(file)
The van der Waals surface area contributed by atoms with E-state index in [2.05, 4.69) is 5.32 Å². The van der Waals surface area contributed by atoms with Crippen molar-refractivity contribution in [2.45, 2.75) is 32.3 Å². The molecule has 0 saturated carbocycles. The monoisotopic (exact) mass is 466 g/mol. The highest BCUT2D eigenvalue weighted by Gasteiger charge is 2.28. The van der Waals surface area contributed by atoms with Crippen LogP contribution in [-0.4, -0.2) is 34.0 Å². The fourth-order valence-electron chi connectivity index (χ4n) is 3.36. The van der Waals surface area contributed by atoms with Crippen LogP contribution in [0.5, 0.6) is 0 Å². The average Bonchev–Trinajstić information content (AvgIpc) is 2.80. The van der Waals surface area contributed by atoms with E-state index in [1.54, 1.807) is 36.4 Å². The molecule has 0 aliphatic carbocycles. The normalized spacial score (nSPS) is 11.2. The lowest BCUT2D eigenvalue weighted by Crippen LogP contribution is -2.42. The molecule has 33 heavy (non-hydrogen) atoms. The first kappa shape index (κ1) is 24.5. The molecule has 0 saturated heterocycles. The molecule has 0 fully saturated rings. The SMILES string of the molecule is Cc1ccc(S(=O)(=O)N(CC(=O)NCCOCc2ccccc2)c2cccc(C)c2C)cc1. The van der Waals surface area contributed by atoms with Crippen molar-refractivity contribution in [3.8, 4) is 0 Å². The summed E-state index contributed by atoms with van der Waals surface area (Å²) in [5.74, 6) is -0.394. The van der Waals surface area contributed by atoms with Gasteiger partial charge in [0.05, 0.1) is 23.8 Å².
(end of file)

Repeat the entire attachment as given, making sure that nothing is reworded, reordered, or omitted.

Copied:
The van der Waals surface area contributed by atoms with E-state index in [2.05, 4.69) is 5.32 Å². The van der Waals surface area contributed by atoms with Crippen molar-refractivity contribution in [2.45, 2.75) is 32.3 Å². The molecule has 0 saturated carbocycles. The monoisotopic (exact) mass is 466 g/mol. The highest BCUT2D eigenvalue weighted by Gasteiger charge is 2.28. The van der Waals surface area contributed by atoms with Crippen LogP contribution in [-0.4, -0.2) is 34.0 Å². The fourth-order valence-electron chi connectivity index (χ4n) is 3.36. The van der Waals surface area contributed by atoms with Crippen LogP contribution in [0.5, 0.6) is 0 Å². The average Bonchev–Trinajstić information content (AvgIpc) is 2.80. The van der Waals surface area contributed by atoms with E-state index in [1.54, 1.807) is 36.4 Å². The molecule has 0 aliphatic carbocycles. The normalized spacial score (nSPS) is 11.2. The lowest BCUT2D eigenvalue weighted by Crippen LogP contribution is -2.42. The molecule has 33 heavy (non-hydrogen) atoms. The first kappa shape index (κ1) is 24.5. The molecule has 0 saturated heterocycles. The molecule has 0 fully saturated rings. The SMILES string of the molecule is Cc1ccc(S(=O)(=O)N(CC(=O)NCCOCc2ccccc2)c2cccc(C)c2C)cc1. The van der Waals surface area contributed by atoms with Crippen molar-refractivity contribution in [3.8, 4) is 0 Å². The summed E-state index contributed by atoms with van der Waals surface area (Å²) in [5.74, 6) is -0.394. The van der Waals surface area contributed by atoms with Gasteiger partial charge in [0.05, 0.1) is 23.8 Å².